China # 8 – Jiayguan -The Western End of the Great Wall – September 2014

June 15, 2018

It was late when we wound our way through the dark streets of Jiayuguan (Gansu Province) to find the official end of The Great Wall of China. A really full moon, the biggest and roundest of the year called Harvest Moon, lit the way as we arrived at an empty parking lot with a sign to the Great Wall entrance, a perfect place for Green to set up her tent. A little store was just about to close but we managed to grab a couple of cold beers. In the morning, a few vegetable and fruit vendors had set out their offerings.

The Great Wall of China

No matter how many photos you have seen, standing on the Great Wall of China is an original experience.

No matter how many photos you have seen, standing on the Great Wall of China is an original experience.

The Great Wall was an elaborate military defense system, including forts, platforms and watchtowers. Started in the 7th century, it eventually stretched 21,196 kilometers, (13,170 miles), across 15 modernnprovinces of today’s China. It has lasted over 2,000 years and is considered one of the greatest cultural and architectural miracles in the history of world civilization. Building materials varied according to topography and what was available. Wood, brick, stone and sometimes just willow twigs were inserted into layers of coarse clay. Natural cliffs were incorporated. Of course, one of the principal functions of the Wall was to protect the Western border of the Chinese Empire and the caravans traveling along the Silk Road.

The view was getting better with every step. Just cut through the smog!

The view was getting better with every step. Just cut through the smog!

As we started up the Wall to the top, we were counting steps. I think I lost count after about 500. From the watchtowers it would be easy to see invaders many miles away especially in ancient times without smog. At the very end of this restored section, actually a rock ridge, peak-bagger Monika climbed to the top. Lovers sealed their vows with a small padlock on the chain handrail and presumably threw the keys into the canyon below. There was thankfully an easier way down, following a long winding flagstone path.

Military fortress at Jiayu Pass

Leaving the West Gate entrance, the caravans headed for the treacherous Gobi and Taklamakan Deserts.

Leaving the West Gate entrance, the caravans headed for the treacherous Gobi and Taklamakan Deserts.

The large fortress protecting Jiayu Pass was built near Jiayuguan, a small town that became a prosperous center for the production of silk. At the large parking lot at the entrance of these historic grounds we quickly learned to always bring our passports as the folks at ticket counters and later security guards inspected them. First we visited the informative museum before walking up more stairs to the actual fortress. It encompasses 40’100 square yards (33,529 m2) and had a complex defensive system with an inner city with two gates, a central area with many buildings including pretty temples with fierce looking monster guardians, an outer city with two more gates, and finally a moat. Along the walls were watchtowers, turrets and cannons.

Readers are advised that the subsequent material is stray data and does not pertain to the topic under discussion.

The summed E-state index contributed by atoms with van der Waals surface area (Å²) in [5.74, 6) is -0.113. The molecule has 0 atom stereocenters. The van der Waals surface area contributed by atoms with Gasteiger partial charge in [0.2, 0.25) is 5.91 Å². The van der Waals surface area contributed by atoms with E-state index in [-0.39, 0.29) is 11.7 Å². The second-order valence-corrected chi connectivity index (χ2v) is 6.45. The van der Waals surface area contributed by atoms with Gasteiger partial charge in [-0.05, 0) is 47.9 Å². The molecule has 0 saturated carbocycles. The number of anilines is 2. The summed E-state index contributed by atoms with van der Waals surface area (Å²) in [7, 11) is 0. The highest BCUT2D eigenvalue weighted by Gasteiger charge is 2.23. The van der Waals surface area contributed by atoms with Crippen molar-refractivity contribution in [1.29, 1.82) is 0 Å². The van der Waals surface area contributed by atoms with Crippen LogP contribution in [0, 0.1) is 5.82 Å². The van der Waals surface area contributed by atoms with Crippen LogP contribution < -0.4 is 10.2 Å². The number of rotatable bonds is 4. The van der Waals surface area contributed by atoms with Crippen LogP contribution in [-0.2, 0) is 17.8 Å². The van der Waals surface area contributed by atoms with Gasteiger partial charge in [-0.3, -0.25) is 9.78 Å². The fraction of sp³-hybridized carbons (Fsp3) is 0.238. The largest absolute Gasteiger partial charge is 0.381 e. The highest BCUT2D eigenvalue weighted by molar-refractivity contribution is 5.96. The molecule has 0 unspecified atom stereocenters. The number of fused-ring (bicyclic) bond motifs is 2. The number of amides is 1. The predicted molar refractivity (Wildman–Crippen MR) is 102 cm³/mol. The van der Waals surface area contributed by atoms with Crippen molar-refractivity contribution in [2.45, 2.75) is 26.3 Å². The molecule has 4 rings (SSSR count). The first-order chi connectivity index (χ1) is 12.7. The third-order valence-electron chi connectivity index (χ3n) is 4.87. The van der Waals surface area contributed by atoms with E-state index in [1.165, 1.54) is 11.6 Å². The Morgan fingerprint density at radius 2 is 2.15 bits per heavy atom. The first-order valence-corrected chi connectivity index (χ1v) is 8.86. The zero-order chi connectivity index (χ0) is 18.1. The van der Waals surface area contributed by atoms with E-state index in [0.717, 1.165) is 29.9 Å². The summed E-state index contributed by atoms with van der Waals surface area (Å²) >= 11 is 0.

Last Outpost before the treacherous Gobi and Taklamakan Deserts

We would see the Great Wall of China two more times before our wheels touched the Yellow Sea of the Pacific Ocean.

Caravans coming from all four directions stopped here to trade. The General’s Fortress (as it is sometimes called) was the last outpost of the Chinese Empire for anyone heading west along the treacherous Gobi and Taklamakan deserts of the Silk Road. What trepidations they must have had leaving this haven! And what a relief others must have felt arriving safely after months of hardship and worries. Just having driven through those two treacherous deserts in a modern expedition truck with air conditioning we were in awe as we walked through the thick tunnel wall to see nothing but waterless wasteland. Camels were waiting for (tourist) cargo. One could only imagine the sounds and smells of the masses of men and animals in the mist of bartering and exchange of goods, news and ideas.

 

 

 

 

 

 

 

 

One Response to “China # 8 – Jiayguan -The Western End of the Great Wall – September 2014”

  1. Amazing pics..feels like you brought me with you.

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